From the relative warmth of the downtown Chicago Starbucks, Mitchell sounds confident of the project and keenly aware there is a lot of work still to do to turn Pretty Woman into a hit.

Mitchell explains the show is in the “out-of-town tryouts stage”. This involves a five-week run in Chicago, where the audience and critics are sophisticated enough to give a meaningful – and instructive – response.

“Every show that I work on, from the first performance in this town to the last performance in this town the show is like two different shows,” says Mitchell. “And that’s how it will be when we leave town with Pretty Woman, it will be changed for the better in every aspect, and still more changes will go on before we premiere it in New York City. That’s part of the process.”

Mitchell explains that the audience feedback and, especially, the first media reviews in Chicago help “focus my work”.

Further refining will be done in four weeks of previews in New York, where by convention there will be social media bouquets and brickbats, but no press reviews. Then comes the moment of truth –opening night on Thursday, August 16.

“The problem is when you get reviewed in New York, it’s all done. There’s no more time to explore, it’s over. You either get a great review and everybody is happy or you get an OK review, and everybody is going like, ‘Oh, no, shit, now we gotta really sell it.’ ” And in New York City, he says, “There’s only one review that counts: The New York Times.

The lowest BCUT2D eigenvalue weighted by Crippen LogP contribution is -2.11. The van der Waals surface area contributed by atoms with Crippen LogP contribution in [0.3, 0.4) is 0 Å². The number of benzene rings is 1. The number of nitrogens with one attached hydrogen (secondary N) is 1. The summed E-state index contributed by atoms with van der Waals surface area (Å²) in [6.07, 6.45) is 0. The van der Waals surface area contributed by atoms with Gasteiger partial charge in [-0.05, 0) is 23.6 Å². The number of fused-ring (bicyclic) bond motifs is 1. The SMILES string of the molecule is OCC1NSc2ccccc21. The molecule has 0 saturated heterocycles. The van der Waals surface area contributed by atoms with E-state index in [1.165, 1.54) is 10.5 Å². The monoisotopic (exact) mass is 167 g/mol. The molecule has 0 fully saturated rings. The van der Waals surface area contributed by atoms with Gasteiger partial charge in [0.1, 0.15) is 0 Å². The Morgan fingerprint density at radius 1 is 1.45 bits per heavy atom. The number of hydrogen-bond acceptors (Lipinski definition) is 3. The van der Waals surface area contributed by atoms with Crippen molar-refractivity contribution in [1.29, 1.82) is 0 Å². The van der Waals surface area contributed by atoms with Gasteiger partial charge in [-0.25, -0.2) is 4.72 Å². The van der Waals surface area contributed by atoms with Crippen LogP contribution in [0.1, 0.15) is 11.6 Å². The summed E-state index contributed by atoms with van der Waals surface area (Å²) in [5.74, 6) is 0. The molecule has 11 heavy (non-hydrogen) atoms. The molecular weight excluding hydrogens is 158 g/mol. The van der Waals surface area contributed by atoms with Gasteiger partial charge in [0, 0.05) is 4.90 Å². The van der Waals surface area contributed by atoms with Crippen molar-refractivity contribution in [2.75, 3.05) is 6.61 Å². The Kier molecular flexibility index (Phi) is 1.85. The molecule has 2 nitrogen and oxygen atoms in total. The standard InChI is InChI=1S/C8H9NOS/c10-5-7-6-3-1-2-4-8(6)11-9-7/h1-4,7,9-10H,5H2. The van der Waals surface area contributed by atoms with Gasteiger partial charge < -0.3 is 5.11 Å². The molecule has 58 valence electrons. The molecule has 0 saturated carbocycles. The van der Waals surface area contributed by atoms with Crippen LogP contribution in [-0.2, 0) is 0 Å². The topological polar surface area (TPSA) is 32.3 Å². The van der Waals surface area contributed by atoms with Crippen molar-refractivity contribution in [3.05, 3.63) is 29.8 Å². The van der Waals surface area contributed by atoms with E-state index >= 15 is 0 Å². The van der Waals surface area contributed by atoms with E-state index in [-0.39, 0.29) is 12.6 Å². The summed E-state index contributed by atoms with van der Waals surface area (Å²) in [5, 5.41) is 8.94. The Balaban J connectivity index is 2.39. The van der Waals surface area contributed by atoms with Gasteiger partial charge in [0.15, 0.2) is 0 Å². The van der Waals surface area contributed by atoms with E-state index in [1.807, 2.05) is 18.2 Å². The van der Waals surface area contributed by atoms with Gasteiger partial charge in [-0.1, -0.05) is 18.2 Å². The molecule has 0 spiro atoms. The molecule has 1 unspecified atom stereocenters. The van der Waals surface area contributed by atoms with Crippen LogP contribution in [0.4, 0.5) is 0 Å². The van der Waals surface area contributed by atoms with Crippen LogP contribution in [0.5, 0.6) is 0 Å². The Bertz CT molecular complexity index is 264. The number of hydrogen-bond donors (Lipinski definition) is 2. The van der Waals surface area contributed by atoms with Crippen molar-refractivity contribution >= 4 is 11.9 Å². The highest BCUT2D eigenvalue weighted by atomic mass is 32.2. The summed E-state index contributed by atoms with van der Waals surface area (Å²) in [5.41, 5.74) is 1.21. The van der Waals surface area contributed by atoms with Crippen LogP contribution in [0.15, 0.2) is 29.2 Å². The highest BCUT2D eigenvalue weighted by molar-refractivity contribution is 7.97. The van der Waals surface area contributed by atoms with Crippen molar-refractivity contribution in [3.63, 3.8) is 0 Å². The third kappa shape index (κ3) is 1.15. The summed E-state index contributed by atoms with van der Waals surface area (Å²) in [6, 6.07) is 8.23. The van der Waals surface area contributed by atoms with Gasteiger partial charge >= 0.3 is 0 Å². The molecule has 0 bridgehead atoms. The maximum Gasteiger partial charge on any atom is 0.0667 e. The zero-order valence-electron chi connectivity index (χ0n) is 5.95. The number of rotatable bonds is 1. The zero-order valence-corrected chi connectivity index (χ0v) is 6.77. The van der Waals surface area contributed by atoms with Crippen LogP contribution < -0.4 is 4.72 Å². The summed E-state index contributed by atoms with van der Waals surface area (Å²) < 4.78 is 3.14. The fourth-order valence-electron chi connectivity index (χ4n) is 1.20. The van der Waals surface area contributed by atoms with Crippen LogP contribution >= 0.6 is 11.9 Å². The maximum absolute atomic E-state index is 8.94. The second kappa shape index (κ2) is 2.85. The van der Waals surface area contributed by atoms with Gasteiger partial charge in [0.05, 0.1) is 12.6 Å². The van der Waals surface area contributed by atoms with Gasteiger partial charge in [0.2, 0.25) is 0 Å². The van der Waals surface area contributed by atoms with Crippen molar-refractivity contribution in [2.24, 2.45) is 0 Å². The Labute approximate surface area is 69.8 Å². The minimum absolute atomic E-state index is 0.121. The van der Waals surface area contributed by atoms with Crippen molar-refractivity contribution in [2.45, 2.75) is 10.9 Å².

No pressure.

In March the Times called out Escape to Margaritaville, a Jimmy Buffett-themed jukebox musical, as “cynical” and “pitched so low it will temporarily extinguish your IQ”. After playing to half-full theatres for 10 weeks it closed well shy of recouping a $US15 million investment. That Times reviewers have problems with musicals based on big-brand movies only adds to the risk. But even if Pretty Woman does get panned on August 17, the brand might be big enough to shake it off. Disney’s latest big-budget, screen-to-stage effort Frozen was described as “positively neurotic” but is still selling 99 per cent of seats and raking in $US2 million a week.

When the Chicago reviews come in it’s clear there is plenty of work still to do.

“Eighties morality might have cut it a year ago, but in the #MeToo age it feels out of date,” one reviewer writes. “If Pretty Woman flops, then this could be a musical theatre game-changer, giving a stark warning to producers that audiences are both tired of the movie-to-musical concept and that the attitudes shown in Pretty Woman are dated and out of touch.”

Reports out of New York suggest Mitchell has, as he said he would, made plenty of changes for its first Broadway preview in the historic, 1232-seat Nederlander Theatre on Friday night. The book has been rewritten to make it sharper and funnier, and Adams and Vallance have added new songs and reworked others.

The marketing has shifted, too, to kill the notion that sex worker Vivian is a “damsel in distress” and Pretty Woman is “the traditional Cinderella story, in that she’s lost and needs saving”.

“She saves him,” says up-and-coming British actress Samantha Barks who plays Vivian. “He’s got an empty, sad life. Yes, he has lots of money – and yes she has a glamorous transformation – but she has the moral compass.”

Cassel is backing the big names he’s entrusted his money to but he’s been around long enough to know there’s no such thing as a certainty in this game. “The doubt is, OK, can you have a really great producing team, really great creative team, great authors, great content that it’s based on. Even though you get all those four areas right, can that equal success once it’s on stage? Not even they know that.”

Whether this “love story for the ages” – or, indeed, The Cher Show, where reviews of the Chicago tryouts in June have been underwhelming, to put it mildly – can play and play on Broadway remains to be seen. But whatever happens, Cassel’s star looks set to keep on rising. He’s got a lot to do.